Plant Profile: Butia capitata and Butia yatay - The Pindo Palms
PALM PROFILES: BUTIA CAPITATA and BUTIA YATAYWhile the 'Pindo palm', BUTIA CAPITATA, is the best known Butia species in cultivation it really deserves to be even better known. The plain fact of the matter is that this is one of the most cold-hardy - and one of the most beautiful - of the feather palms.
Whereas Phoenix canariensis struggles to survive at temperatures much below -5C, Butia capitata can withstand temperatures down to at least -10C and, possibly, lower still.
Mature plants have a stout trunk topped by a thick crown of large, graceful, downward-curving leaves, each leaf measuring two metres or more in length. The leaves may be pure green, blue-green or silvery green in colour. A mature Butia capitata would be a dramatic addition to any exotic garden.
The palms do take a few years to begin putting any growth into their trunk, however. During this time, they form large, elegant crowns of leaves just above ground level. You should aim to plant Butia capitata in well-drained soil in full sun. The species can tolerate clay or lime soil, though it is strongly recommended that you should 'improve' heavy soil by the addition of plenty of grit and organic matter such as compost, peat or coir fibre.
In theory, another species, BUTIA YATAY, may grow somewhat taller (to 12 metres) than Butia capitata (to 7.5 metres) though it remains to be seen if these maximum sizes can be achieved in the UK. At present few people in Britain have tried growing the 'Yatay palm' in their gardens and it is, therefore, impossible to say quite how cold-hardy it is.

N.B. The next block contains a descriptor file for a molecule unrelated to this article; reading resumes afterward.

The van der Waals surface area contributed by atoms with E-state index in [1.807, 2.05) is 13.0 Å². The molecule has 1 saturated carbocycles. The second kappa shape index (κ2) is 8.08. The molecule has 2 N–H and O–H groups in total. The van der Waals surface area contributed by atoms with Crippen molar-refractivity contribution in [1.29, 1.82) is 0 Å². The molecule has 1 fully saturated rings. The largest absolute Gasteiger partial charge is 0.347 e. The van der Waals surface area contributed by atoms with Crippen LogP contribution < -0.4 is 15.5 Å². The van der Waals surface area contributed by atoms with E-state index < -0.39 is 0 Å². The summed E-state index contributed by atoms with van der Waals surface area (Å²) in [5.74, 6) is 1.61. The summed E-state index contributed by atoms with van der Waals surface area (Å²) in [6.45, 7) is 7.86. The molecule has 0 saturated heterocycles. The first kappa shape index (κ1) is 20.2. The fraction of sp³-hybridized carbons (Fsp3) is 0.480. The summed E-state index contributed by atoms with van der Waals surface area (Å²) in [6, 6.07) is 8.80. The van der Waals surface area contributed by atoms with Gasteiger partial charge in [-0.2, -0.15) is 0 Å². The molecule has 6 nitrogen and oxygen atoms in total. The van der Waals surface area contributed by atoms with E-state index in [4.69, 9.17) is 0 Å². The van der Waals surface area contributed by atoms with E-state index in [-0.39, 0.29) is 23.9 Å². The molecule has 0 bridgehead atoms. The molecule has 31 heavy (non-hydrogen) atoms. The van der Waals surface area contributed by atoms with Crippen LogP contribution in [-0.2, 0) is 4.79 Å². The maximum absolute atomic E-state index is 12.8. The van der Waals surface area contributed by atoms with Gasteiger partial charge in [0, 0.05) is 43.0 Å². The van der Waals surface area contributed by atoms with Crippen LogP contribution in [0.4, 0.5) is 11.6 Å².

At Rosedown Mill, we have grown a juvenile (still trunkless) Butia yatay outside for three years now with no artificial protection of any sort. It has shrugged off winter freezes and temperatures down to around -6C without the slightest sign of damage - not even a brown leaf tip! Indeed, the leaves of the plant have continued to grow even in the middle of winter. It seems likely that this plant is just as hardy as its close cousin, Butia capitata.
In fact, Butia yatay looks very similar to Butia capitata and it is not always easy to distinguish the two species. Just to add to the confusion, Butias frequently hybridise with one another and also with the genus Syagrus. Moreover, there is frequently much variation in the appearance of individual plants within a single Butia species. The leaf colour may vary through several shades of green and the trunks may be thick or thin, rough or smooth. One common area of confusion is the relative 'roughness' of the trunks of individual plants. It is tempting to deduce that a Butia with a rough trunk must be a different species from a Butia with a smooth trunk. But this is not necessarily the case. It turns out that the trunks of some individuals from both Butia capitata and yatay may be covered with the rough stumps of leaf bases, giving the plant a notched or 'carved' look. Then again, the trunks of other individuals from the same species may be quite smooth. Often younger plants retain the rough leaf-bases whereas older plants lose them.
In theory, Butia yatay likes sandy, well-drained soil. In practice, it seems perfectly happy stuck in Devonshire clay and the eternal winter rains of North Devon winters.
If you are really looking for an exotic, cold tolerant palm, look no further!
This article originally appeared in the Rosedown
Mill Subtropical Gardening newsletter.
Information and photos on this page are
courtesy and © copyright Huw Collingbourne
Rosedown Mill Palms & Exotics
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